Mexican police seek remains of "dirty war" victims
Pat Garcia | February 10, 2008 at 08:10 amby
359 views | 0 Recommendations | 0 comments
Mexican federal investigators searched over the weekend for remains of victims of Mexico's "dirty war," which led to the disappearance of hundreds of dissidents in the 1960s and 1970s.
About 15 police and investigators from the federal attorney general's office used scanning equipment to search for bodies at a former military base in the southern town of Atoyac de Alvarez, about 50 miles from the resort city Acapulco, said Julio Mata, who represents an association of victims' relatives.
Family members of at least five missing victims looked on, Mata told The Associated Press. The attorney general's office declined Sunday to provide information on the search.
Atoyac de Alvarez, a center of guerrilla activity in the 1960s, is the birthplace of one of the era's main rebel groups, the Party of the Poor, which was led by former school teacher Lucio Cabanas. Cabanas was killed during a gun battle with authorities in 1974.
Several rebel groups carried out kidnappings and bank robberies in the 1960s and 1970s, prompting police and military crackdowns that led to the disappearance and deaths of an estimated 275 to 1,300 people.
"Some were taken by plane and thrown into the ocean," Jose Luis Arroyo, who has been searching for his nephew since 1972, said Saturday outside the former base. "Many never came back."
If investigators find evidence of human remains, they will unearth bodies to perform DNA tests, said Mata, executive secretary of the Mexican Association of Families of the Missing, Detained and Victims of Human Rights Violations. He previously vowed his group would file a complaint against the Mexican army if remains were found at the former base in Mexico's southern state of Guerrero.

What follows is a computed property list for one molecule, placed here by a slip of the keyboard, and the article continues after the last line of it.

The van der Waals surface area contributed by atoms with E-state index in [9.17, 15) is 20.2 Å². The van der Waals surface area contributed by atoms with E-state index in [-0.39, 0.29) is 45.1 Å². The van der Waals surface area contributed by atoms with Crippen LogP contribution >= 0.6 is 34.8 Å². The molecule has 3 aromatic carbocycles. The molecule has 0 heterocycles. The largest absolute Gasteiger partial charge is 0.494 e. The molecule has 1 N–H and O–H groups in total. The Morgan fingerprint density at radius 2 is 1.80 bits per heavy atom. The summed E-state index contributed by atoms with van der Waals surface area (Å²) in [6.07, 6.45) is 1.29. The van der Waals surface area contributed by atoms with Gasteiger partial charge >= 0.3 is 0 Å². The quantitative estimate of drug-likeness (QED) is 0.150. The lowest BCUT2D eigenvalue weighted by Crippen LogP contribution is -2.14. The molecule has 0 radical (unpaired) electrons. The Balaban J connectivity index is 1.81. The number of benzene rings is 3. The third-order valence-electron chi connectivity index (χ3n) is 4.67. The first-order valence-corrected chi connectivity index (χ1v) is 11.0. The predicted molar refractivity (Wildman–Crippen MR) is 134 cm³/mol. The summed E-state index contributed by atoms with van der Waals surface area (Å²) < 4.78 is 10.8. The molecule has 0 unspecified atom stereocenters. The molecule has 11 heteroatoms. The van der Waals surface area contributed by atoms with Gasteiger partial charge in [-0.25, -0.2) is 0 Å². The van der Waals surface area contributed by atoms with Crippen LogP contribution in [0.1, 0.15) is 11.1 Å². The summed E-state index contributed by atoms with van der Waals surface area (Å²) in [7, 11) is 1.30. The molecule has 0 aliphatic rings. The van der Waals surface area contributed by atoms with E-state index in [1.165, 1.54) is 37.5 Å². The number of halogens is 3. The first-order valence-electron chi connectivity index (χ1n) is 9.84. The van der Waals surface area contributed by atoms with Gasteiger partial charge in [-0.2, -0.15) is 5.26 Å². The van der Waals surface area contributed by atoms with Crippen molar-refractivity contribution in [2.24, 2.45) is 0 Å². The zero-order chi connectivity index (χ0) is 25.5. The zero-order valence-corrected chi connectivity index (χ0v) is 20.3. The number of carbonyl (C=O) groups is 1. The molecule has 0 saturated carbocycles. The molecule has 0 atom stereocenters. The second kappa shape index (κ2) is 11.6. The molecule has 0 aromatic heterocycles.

The past haunts farmers in this village, set high in the mountains that rise over Mexico's Pacific Coast.
The corn was close to harvest, they remember, in September 1972, when soldiers surrounded their fields one afternoon and summoned all male residents above the age of 16 to a meeting on the concrete basketball court at the center of the village. About 95 men and boys lined up, as soldiers took down their names, ages and the number of hectares of land each owned. Then the farmers were herded into a one-room house that had been used as an elementary school. And their lives went dark.
The farmers said soldiers forced them to take off their shirts and tie them around their eyes as blindfolds. Their hands, they said, were bound with wire. They were not allowed to sit down for hours.
Evaristo Castañón Flores, 65, said some of the men were pulled outside, and he heard soldiers bark questions about rebel groups that had occupied the area. Then he began to hear screams.
''I shouted for the soldiers to stop the torture,'' he said. ''I told them we were not guilty of any crimes. I asked them why they were committing this act of injustice.''
to root out corruption, Mr. Fox appointed a special prosecutor to
investigate Mexico's most heinous atrocities, including the 1968
massacre of about 100 students in the capital plaza of Tlatelolco, and
the disappearances of hundreds of suspected guerrillas during the
so-called Dirty War of the 1970's.[/q]
wears hardest on communities like El Quemado, where the legacy of past
atrocities continues to affect daily life and stifle progress. Situated
in the southern state of Guerrero, a couple hours' drive from the
resort of Acapulco, it was the scene of some of the fiercest military
campaigns of the Dirty War.
These mountains had been claimed
by the rebel leader Lucio Cabañas and his Party of the Poor. Former
President Luis Echeverría, who has failed to respond to government
questions about the Dirty War, sent 16,000 troops to crush them.
Quemado, loosely translated as ''the burned place,'' was one of several
villages to get caught in the cross-fire. Of the 532 cases of
disappearances recorded during the 1970's by the National Commission
for Human Rights, more than 300 were missing in Guerrero.[/q]
These members have powered this story: